Plans for the future


I plan to continue to provide rock solid security updates and security features to Ubuntu users.

An upcoming AppArmor feature that I will help land in Ubuntu is AppArmor profile stacking. It will allow LXC based containers to confined at the host level with an overarching AppArmor profile that defines how the container as a whole is expected to act while the container itself can load additional AppArmor profiles for processes inside of the container. The kernel will mediate the actions taken by the container's processes based on the intersection of the per-container and per-process profiles.

What I like least in Ubuntu

Please describe what you like least in Ubuntu and what thoughts do you have about fixing it.

One significant area of improvement would be to leverage static code analysis and fuzzing tools in Ubuntu. We have automated testing infrastructure and that could be taken a step further by routinely scanning and fuzzing code that we ship the distribution. Some of that's already being done on a package-by-package basis, and Seth Arnold of the Ubuntu Security team has been utilizing fuzzing as part of the security review process for Main inclusion requests, but there hasn't been a large effort across the entire distribution to enable these tools and, ultimately, analyze their results.


If you'd like to comment, but are not the applicant or a sponsor, do it here. Don't forget to sign with @SIG@.


As a sponsor, just copy the template below, fill it out and add it to this section.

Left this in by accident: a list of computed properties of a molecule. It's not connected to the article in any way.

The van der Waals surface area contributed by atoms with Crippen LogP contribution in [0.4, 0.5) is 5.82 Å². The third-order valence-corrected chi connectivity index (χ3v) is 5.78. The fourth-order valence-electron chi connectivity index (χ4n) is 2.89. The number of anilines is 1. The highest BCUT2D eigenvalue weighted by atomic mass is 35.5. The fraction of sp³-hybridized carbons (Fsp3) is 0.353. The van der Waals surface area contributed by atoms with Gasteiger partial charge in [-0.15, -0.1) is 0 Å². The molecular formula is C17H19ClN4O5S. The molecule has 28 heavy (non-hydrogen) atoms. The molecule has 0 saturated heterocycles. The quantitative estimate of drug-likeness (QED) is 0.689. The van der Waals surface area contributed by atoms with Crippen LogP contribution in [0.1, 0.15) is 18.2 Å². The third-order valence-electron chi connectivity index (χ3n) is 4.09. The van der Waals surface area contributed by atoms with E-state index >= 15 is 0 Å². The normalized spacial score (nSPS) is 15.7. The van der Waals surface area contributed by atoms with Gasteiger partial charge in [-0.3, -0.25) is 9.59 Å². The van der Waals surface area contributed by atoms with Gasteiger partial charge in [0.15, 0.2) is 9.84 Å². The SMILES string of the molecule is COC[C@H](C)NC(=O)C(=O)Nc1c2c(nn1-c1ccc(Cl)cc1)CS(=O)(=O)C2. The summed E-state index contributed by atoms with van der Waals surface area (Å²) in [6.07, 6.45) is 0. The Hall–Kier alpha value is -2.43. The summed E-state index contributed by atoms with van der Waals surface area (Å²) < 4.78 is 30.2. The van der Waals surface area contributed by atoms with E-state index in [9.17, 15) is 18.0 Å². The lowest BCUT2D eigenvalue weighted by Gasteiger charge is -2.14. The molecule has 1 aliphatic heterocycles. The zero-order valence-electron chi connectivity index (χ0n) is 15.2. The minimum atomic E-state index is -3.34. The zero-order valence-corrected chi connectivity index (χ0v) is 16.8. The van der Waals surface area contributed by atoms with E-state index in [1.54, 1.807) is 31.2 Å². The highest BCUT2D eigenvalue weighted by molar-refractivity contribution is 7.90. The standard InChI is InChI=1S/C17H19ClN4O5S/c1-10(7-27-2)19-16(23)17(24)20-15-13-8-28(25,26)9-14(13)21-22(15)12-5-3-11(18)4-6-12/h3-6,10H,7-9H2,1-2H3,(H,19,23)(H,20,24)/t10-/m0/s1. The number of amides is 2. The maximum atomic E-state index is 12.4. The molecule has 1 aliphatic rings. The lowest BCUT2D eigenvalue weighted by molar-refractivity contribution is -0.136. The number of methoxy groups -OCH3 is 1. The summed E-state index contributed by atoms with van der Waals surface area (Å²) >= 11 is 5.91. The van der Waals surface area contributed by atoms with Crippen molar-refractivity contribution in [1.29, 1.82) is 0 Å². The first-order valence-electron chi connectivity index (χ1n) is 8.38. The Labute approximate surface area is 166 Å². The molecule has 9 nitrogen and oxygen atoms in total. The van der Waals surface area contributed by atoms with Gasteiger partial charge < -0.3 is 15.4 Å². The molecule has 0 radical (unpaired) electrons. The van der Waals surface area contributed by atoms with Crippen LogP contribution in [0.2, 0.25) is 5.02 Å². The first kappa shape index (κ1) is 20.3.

Jamie Strandboge (jdstrand)

General feedback

I've worked with Tyler very closely for years. I've sponsored many uploads, discussed feature development, observed his testing methodologies and his thoroughness. He cares about users, is highly technically skilled and asks questions when needed. To say that he is capable and ready is the definition of understatement. Ubuntu needs more people like Tyler and I whole-heartedly endorse him for core-dev. -- jdstrand 2016-02-23 16:21:48

Marc Deslauriers (mdeslaur)

General feedback

I've had the pleasure of working with Tyler on numerous security updates, and have sponsored multiple uploads for him. His attention to detail is remarkable. He is very knowledgeable and meticulous in the important details required to maintain the high level of quality present in the Ubuntu archive. I fully endorse Tyler becoming core-dev.

DustinKirkland (kirkland)

General feedback

Tyler has been my colleague and co-maintainer of eCryptfs for over 7 years. I have limitless respect for Tyler's technical expertise, diligence, and social interactions. Tyler has been a fantastic security lead for Ubuntu, providing hundreds of fixes for CVEs and vulnerabilities throughout the distro. The quality of Tyler's work, and his reach into the distro should make him a very easy Core Dev. I completely endorse Tyler for core-dev. -- kirkland 2016-02-24 15:47:42


=== General feedback ===
## Please fill us in on your shared experience. (How many packages did you sponsor? How would you judge the quality? How would you describe the improvements? Do you trust the applicant?)

=== Specific Experiences of working together ===
''Please add good examples of your work together, but also cases that could have handled better.''
## Full list of sponsored packages can be generated here:
=== Areas of Improvement ===


tyhicks/CoreDevApplication (last edited 2016-02-25 02:00:21 by tyhicks)